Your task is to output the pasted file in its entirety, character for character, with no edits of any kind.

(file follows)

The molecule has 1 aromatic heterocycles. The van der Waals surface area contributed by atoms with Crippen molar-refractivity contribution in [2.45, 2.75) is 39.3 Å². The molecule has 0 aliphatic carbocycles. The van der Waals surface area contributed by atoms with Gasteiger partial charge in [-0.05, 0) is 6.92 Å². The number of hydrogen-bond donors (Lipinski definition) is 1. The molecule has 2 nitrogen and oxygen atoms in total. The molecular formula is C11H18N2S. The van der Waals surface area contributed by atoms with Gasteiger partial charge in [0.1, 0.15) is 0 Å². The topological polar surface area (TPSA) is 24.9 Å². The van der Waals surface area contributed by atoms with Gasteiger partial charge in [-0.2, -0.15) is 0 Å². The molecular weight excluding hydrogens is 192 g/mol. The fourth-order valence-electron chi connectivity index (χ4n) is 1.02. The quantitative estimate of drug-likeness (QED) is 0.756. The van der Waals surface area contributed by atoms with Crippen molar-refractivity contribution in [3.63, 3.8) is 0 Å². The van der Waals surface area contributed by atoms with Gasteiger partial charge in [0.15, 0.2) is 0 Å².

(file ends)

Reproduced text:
The molecule has 1 aromatic heterocycles. The van der Waals surface area contributed by atoms with Crippen molar-refractivity contribution in [2.45, 2.75) is 39.3 Å². The molecule has 0 aliphatic carbocycles. The van der Waals surface area contributed by atoms with Gasteiger partial charge in [-0.05, 0) is 6.92 Å². The number of hydrogen-bond donors (Lipinski definition) is 1. The molecule has 2 nitrogen and oxygen atoms in total. The molecular formula is C11H18N2S. The van der Waals surface area contributed by atoms with Gasteiger partial charge in [0.1, 0.15) is 0 Å². The topological polar surface area (TPSA) is 24.9 Å². The van der Waals surface area contributed by atoms with Gasteiger partial charge in [-0.2, -0.15) is 0 Å². The molecular weight excluding hydrogens is 192 g/mol. The fourth-order valence-electron chi connectivity index (χ4n) is 1.02. The quantitative estimate of drug-likeness (QED) is 0.756. The van der Waals surface area contributed by atoms with Crippen molar-refractivity contribution in [3.63, 3.8) is 0 Å². The van der Waals surface area contributed by atoms with Gasteiger partial charge in [0.15, 0.2) is 0 Å².